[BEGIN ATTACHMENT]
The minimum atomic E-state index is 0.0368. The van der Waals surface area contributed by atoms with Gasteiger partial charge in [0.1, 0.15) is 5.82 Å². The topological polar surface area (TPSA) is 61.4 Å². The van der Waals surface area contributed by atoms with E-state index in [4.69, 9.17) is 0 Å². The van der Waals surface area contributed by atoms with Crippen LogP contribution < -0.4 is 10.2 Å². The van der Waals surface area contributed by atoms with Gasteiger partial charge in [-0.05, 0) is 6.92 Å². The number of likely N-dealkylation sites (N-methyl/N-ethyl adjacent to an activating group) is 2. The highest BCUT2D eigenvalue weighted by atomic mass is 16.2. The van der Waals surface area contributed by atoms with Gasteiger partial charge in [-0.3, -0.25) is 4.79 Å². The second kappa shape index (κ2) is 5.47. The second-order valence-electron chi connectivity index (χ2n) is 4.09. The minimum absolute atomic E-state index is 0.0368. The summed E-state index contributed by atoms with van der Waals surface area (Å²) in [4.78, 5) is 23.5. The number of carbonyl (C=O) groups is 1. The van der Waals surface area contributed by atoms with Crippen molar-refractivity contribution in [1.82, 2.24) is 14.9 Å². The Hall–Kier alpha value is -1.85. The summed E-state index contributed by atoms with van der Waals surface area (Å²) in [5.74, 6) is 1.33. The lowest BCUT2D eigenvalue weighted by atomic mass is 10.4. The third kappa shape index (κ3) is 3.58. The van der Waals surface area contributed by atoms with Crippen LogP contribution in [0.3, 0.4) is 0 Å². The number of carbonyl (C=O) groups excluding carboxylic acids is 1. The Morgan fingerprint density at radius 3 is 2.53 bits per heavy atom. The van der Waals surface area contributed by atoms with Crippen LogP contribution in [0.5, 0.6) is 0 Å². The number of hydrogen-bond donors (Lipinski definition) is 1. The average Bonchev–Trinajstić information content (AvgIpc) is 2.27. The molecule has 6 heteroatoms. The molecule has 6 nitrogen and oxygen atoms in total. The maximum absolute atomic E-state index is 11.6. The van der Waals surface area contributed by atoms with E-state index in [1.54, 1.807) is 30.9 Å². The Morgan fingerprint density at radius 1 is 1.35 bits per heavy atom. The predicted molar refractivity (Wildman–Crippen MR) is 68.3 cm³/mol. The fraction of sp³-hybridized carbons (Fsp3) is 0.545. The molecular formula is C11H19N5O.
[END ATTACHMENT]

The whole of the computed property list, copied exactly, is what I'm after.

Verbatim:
The minimum atomic E-state index is 0.0368. The van der Waals surface area contributed by atoms with Gasteiger partial charge in [0.1, 0.15) is 5.82 Å². The topological polar surface area (TPSA) is 61.4 Å². The van der Waals surface area contributed by atoms with E-state index in [4.69, 9.17) is 0 Å². The van der Waals surface area contributed by atoms with Crippen LogP contribution < -0.4 is 10.2 Å². The van der Waals surface area contributed by atoms with Gasteiger partial charge in [-0.05, 0) is 6.92 Å². The number of likely N-dealkylation sites (N-methyl/N-ethyl adjacent to an activating group) is 2. The highest BCUT2D eigenvalue weighted by atomic mass is 16.2. The van der Waals surface area contributed by atoms with Gasteiger partial charge in [-0.3, -0.25) is 4.79 Å². The second kappa shape index (κ2) is 5.47. The second-order valence-electron chi connectivity index (χ2n) is 4.09. The minimum absolute atomic E-state index is 0.0368. The summed E-state index contributed by atoms with van der Waals surface area (Å²) in [4.78, 5) is 23.5. The number of carbonyl (C=O) groups is 1. The van der Waals surface area contributed by atoms with Crippen molar-refractivity contribution in [1.82, 2.24) is 14.9 Å². The Hall–Kier alpha value is -1.85. The summed E-state index contributed by atoms with van der Waals surface area (Å²) in [5.74, 6) is 1.33. The lowest BCUT2D eigenvalue weighted by atomic mass is 10.4. The third kappa shape index (κ3) is 3.58. The van der Waals surface area contributed by atoms with Crippen LogP contribution in [0.3, 0.4) is 0 Å². The number of carbonyl (C=O) groups excluding carboxylic acids is 1. The Morgan fingerprint density at radius 3 is 2.53 bits per heavy atom. The van der Waals surface area contributed by atoms with Crippen LogP contribution in [0.5, 0.6) is 0 Å². The number of hydrogen-bond donors (Lipinski definition) is 1. The average Bonchev–Trinajstić information content (AvgIpc) is 2.27. The molecule has 6 heteroatoms. The molecule has 6 nitrogen and oxygen atoms in total. The maximum absolute atomic E-state index is 11.6. The van der Waals surface area contributed by atoms with E-state index in [1.54, 1.807) is 30.9 Å². The Morgan fingerprint density at radius 1 is 1.35 bits per heavy atom. The predicted molar refractivity (Wildman–Crippen MR) is 68.3 cm³/mol. The fraction of sp³-hybridized carbons (Fsp3) is 0.545. The molecular formula is C11H19N5O.